To see why, it is useful to review some of the more serious of the Iraqis' many military shortcomings, and how these interacted with particular Coalition strengths in 2003. To begin with, Iraqi training was radically substandard in important respects, and especially in weapon employment. Most Iraqi fighters had fired little or no live ammunition in the year prior to the war; some had never fired their weapons at all. The 2nd division of the Iraqi Regular Army, for example, had no live fire training in the twelve months prior to the war.[14] The 3rd division held a single live fire exercise in which each soldier fired four rounds of ammunition.[15] None of the soldiers in the 11th division's 3rd battalion had fired their weapons in the past year.[16] Even the Baghdad Republican Guard division held only a single live fire exercise with just ten rounds for every soldier in the year leading up to the war.[17] By contrast, a typical U.S. infantry unit might fire 2,500 rounds or more of ammunition per soldier in an average year; for units preparing to enter combat that figure would be much higher.[18] The typical American infantryman thus had over 250 times as much target practice as even the best Iraqis.

Unsurprisingly, Iraqi marksmanship was thus very poor. Against the 3rd Infantry's 3rd Brigade in Baghdad, Iraqi paramilitaries attained a hit rate of under ten percent for rocket propelled grenades (RPGs) fired at ranges of under 500 meters.[19] At Objective Montgomery west of Baghdad, an elite Republican Guard tank battalion fired at least 16 T-72 main gun rounds at ranges of as little as 800-1000 meters at the fully exposed flanks of the U.S. 3-7 Cavalry's tanks and Bradley fighting vehicles - with zero hits at what amounted to pointblank range for weapons of this caliber. In fact, the nearest miss fell fully 25 meters short of the lead American troop commander's tank.[20] Similar results are reported from American and British combatants throughout the theater of war, and across all Iraqi weapon types employed in OIF.[21]

Iraqi tactics could charitably be described as self-defeating. Much of the close combat in OIF took the form of Iraqi paramilitaries charging Coalition armored vehicles on the outskirts of Iraqi cities using civilian sport utility vehicles, pickup trucks, minivans, and even bicycles. These were typically simple frontal assaults, fully exposed, with no apparent attempt to coordinate movement with suppressive fire, use terrain for cover, or employ smoke or other obscurants.[22] Moreover, they were usually directed at Coalition heavy armored units; Iraqi paramilitaries appear to have systematically avoided softer-skinned command or logistical elements in order to seek out Coalition tanks and infantry fighting vehicles.[23]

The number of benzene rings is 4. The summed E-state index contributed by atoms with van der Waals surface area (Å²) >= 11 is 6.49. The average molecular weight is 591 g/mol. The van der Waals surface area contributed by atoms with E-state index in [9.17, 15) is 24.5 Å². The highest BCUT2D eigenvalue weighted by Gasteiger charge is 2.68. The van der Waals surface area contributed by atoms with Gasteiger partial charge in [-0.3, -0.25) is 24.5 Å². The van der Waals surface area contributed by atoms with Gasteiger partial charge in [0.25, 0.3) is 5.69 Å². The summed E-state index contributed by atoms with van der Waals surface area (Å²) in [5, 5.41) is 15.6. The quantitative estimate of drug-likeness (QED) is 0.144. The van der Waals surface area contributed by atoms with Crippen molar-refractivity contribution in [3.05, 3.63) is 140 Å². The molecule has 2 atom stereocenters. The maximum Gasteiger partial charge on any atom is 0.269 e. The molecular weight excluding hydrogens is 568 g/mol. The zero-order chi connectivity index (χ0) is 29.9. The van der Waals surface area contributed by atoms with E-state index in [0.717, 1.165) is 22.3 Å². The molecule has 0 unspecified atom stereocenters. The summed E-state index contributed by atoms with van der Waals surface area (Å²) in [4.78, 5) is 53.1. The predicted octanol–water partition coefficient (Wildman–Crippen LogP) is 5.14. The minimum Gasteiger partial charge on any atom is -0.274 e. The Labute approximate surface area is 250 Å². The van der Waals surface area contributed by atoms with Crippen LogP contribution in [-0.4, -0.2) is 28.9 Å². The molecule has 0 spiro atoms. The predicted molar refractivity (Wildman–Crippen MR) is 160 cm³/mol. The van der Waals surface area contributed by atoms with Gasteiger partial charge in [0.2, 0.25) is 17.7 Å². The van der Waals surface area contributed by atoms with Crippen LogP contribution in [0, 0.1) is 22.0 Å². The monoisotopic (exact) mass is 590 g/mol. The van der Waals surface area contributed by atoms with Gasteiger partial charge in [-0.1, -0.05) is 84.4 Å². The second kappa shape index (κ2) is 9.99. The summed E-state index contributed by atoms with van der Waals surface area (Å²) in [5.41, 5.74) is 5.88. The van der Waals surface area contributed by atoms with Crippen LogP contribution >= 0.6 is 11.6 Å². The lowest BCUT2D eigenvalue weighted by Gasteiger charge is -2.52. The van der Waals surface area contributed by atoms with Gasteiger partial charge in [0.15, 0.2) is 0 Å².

Iraqi position preparation was systematically inadequate. After their losses to American air power in 1991, the Iraqis understood that survival against air attack would be vital in 2003. They thus made an attempt to protect their ground forces from Coalition air power.[24] This attempt fell far short, however. They were able to provide some concealment for some units. But they were much less successful in creating adequate cover. And they were systematically unable to combine cover, concealment, and an adequate field of fire for their own weapons.

More-conventional Special Republican Guard (SRG) units deployed some heavy weapons, especially in Baghdad, but these were a tiny fraction of the total available to the Iraqi military. And even the SRG failed systematically to make effective use of urban terrain for their employment. The SRG's prepared positions were almost entirely outdoors, typically in shallow foxholes dug along the roadside or in simple sandbag emplacements on building roofs or at intersections (a typical example from downtown Baghdad is illustrated in Figure 4). SRG tanks were often simply parked in the open at major intersections, with no effort at cover or concealment (see, for example, the T-72 in Figure 5). Practically no buildings received the interior preparations that would be normal for urban warfare in Western practice, such as interior barricades, wall reinforcement, loophole construction, or wire entanglements. Outdoor obstacles, barriers, or minefields were almost completely absent.[28]